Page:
The “Think positive” brigade, however, demanded that I declare myself a writer. “Believing is the first step towards realising your dream” they told me. “Don’t you know about the power of attraction?” But it had just sunk in that I was not a writer. Nevertheless, I would whisper to myself doubtfully that perhaps, with a lot more practice, I could be a writer one day. “Belief ain’t for cissies” said Peggy Noonan.  I suddenly found myself to be a great big cissy.

I had no goal and the hardest part was deciding on where to aim. I would waver between literary competitions, humorous verse and women’s mags, all the while wondering if perhaps magazine journalism wouldn’t suit me best. One day I would strike out with confidence, the next day I would change direction or just give up. Great stories, verses and articles got started, nothing got finished.

I could see what was happening and slowly I filtered through the muddle. I didn’t know anything about journalism so that got shelved (until I could do another course). Literary competitions were out of my league. Humorous verse was harder than it looked. So that left women’s magazines. But my belief that I could write for womags shrank as steadily as the market.

Yet the stories did seem within my ability.

“But they only want well known writers,” my half-empty voice whinged.

“You haven’t even tried,” my half-full voice replied.

So I ding donged back and forth, wasting more time and missing more opportunities.

“Helen,” I said to myself one rainy day, “make a plan.”  

And here it is: after sending various fillers to magazines I analysed my results and decided to concentrate initially on the magazine where I’ve had most success. I reason that if they get used to my name it might start to register subconsciously and reap results. (Or they may refuse me for the very same reason but that thought leads to dithering. Action is the main thing.)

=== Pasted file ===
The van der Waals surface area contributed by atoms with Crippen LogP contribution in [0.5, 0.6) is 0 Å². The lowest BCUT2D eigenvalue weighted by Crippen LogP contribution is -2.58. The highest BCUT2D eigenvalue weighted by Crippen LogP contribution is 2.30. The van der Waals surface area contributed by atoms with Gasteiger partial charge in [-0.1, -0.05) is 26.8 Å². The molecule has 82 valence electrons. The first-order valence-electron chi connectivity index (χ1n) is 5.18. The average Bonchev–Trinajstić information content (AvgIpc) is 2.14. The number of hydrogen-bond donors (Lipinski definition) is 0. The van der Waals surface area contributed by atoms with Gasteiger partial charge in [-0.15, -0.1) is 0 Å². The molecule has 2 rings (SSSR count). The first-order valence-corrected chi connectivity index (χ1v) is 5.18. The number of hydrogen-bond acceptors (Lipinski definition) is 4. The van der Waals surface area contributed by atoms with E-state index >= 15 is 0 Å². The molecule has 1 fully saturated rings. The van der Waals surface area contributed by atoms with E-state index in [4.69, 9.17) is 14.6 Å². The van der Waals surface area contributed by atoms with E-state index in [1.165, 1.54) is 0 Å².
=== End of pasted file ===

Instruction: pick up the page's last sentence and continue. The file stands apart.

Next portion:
My efforts are finally pulling in the same direction. I was previously so worried about overlooking a fertile source I never managed to focus anywhere. Now I know where I’m heading. My focus has pulled right in to the screen in front of me.

I have three new files – “work in progress”, “submitted” and “scraps”. I’ve accepted that not every “WIP” will move “submitted”, some will be hurried without regret to “scraps” for future reference, and not every submission will be successful. “Successes” is my smallest file to date.

But I’m creeping forward on my journey. I’ve learnt that there is much more to being a writer than error-free English, that giving up is the real failure, and that writing courses really are great fun.

 

 

About the Author

Helen Yuretich, a graduate of the Short Story Writing Course at NZ Writers’ College (www.nzwriterscollege.co.nz), won the Heartland 1000 Short Story Competition in 2010. She has since been shortlisted in several competitions and regularly submits fillers to womens’ magazines with much success. She divides her time between writing, working fulltime as a librarian and enjoying her increasing menagerie at home.

Helen has spent twenty years in the Far North of NZ, commonly known as Ninety Mile Paradise, and is very interested in local history which has formed the basis of some of her stories. Her ambition is to break into the world of women’s magazines and she is working steadily towards this goal.

 

 

 

Photo Credit: Flickr.com_phillip kalantzis-cope